A: The front brake was workman-like and as good as a Yamaha brake gets. On the other hand, the rear brake felt grabby and wasn’t as well-modulated, especially on long, twisty downhills, where a lot of brake-dragging is common. The 2021 YZ250F and YZ450F dropped the 245mm rear rotor in favor of a downsized 240mm rear rotor, but the YZ250FX still has the larger rear rotor. The increased leverage on the brake system makes the rear brake feel touchy if used aggressively on downhills and fast sweepers.
Q: HOW MUCH GREATER IS THE YZ250FX’S FUEL CAPACITY COMPARED TO THE YZ250F’S?
A: The 2021 Yamaha YZ250FX gas tank holds 2.2 gallons of gas (the actual measurement is 2.16 gallons), which is more than the motocross model’s 1.6 gallons. For comparison, the KTM 250XCF holds 2.25 gallons, the Kawasaki KX250X holds 1.64 gallons, the Honda CRF250RX holds 2.25 gallons, the TM EN250 FI holds 2.51 gallons and the GasGas EX250 holds 2.25 gallons. Neither Beta, Suzuki nor Husqvarna make a 250cc cross-country model.
Be forewarned that 2.16 gallons of fuel won’t get a serious off-road rider very far off the beaten path, especially given that he had better turn around when the gas level drops below halfway. The Yamaha YZ250FX has a fuel-gauge idiot light that comes on when you have 1/2 a gallon of fuel left.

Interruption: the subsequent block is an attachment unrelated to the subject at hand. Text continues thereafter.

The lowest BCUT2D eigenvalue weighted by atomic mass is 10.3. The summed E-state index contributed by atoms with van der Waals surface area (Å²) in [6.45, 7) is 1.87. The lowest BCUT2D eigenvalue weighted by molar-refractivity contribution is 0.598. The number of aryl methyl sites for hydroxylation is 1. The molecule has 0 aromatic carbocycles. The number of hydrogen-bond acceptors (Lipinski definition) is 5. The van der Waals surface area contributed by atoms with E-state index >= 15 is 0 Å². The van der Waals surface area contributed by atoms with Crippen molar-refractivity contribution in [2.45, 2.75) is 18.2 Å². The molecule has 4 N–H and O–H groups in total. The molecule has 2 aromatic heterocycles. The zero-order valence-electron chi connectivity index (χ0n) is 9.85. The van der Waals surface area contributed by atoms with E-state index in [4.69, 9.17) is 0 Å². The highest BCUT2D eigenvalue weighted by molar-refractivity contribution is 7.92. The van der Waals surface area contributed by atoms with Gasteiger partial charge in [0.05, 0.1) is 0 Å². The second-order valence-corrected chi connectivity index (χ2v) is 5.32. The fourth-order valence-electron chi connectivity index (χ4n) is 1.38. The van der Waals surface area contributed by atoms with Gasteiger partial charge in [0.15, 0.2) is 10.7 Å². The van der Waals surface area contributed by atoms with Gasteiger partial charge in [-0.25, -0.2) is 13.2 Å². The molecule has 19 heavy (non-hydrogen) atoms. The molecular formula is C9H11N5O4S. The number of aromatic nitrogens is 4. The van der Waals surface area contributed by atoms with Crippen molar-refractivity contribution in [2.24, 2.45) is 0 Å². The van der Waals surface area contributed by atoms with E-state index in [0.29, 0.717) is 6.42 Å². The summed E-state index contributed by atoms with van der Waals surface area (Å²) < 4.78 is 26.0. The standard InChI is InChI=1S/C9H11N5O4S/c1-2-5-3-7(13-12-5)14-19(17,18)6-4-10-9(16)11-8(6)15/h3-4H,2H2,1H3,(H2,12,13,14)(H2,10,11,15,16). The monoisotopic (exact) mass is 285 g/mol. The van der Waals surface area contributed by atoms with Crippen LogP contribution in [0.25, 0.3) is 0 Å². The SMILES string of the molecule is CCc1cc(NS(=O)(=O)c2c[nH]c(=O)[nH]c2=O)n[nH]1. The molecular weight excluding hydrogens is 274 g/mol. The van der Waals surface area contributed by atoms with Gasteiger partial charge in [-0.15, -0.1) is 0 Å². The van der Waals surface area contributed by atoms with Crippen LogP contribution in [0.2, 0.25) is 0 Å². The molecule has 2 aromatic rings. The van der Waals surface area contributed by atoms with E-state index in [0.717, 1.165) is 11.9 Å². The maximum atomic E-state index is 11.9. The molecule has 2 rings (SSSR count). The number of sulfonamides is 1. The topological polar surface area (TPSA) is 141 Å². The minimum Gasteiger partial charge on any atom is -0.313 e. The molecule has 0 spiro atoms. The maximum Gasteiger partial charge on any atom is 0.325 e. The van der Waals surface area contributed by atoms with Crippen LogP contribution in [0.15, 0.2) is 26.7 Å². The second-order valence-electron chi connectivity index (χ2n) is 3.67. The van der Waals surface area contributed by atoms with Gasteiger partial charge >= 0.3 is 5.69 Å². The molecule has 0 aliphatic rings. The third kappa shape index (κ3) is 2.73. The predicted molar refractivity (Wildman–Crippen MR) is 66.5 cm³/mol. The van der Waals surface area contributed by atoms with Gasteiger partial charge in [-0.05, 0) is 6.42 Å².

Q: WHERE DID YAMAHA PUT THE EXTRA FUEL ON THE 2021 YZ250FX?
A: Solutions to getting more fuel capacity vary with each brand. On single-top-tube frames, such as the KTMs, GasGas and Husqvarnas have, the fuel tank sits on both sides of the top tube, and you can only add fuel by extending the gas tank downward. On aluminum perimeter-framed bikes, the gas tank is cradled between the two frame spars, and you can only add fuel by extending the gas tank upward at the gas cap and outward at the radiator shrouds. Thanks to Yamaha’s backwards engine and front-mounted airbox, there is unused room where a traditional airbox would normally be. Yamaha extended the lower rear portion of the gas tank down and back.
Q: WHAT ABOUT THE 18-INCH REAR WHEEL?
A: The MXA wrecking crew is not snobbish when it comes to 18-inch rear wheels. We believe that for a certain spectrum of motocross riders and most off-road riders, the added plushness of the taller sidewalls, larger footprint and added squish can add suspension travel under a load; however, the MXA test riders don’t go to the trouble of switching our 19-inch wheels for 18-inchers or our 18s for 19s.
Our only caveat on the 2021 Yamaha YZ250FX is that Yamaha spec’ed Dunlop MX3S tires front and rear. The MX3S offers great intermediate-to-soft-terrain versatility, but it lacks durability. Most hard-core racers are willing to trade durability for performance, but the MX3S side knobs tear off the front tire if used on hardpack. Dunlop replaced the MX3S with the MX33; however, most MXA test riders prefer the MX3S front tire over the MX33—we just inspect the side knobs before every race.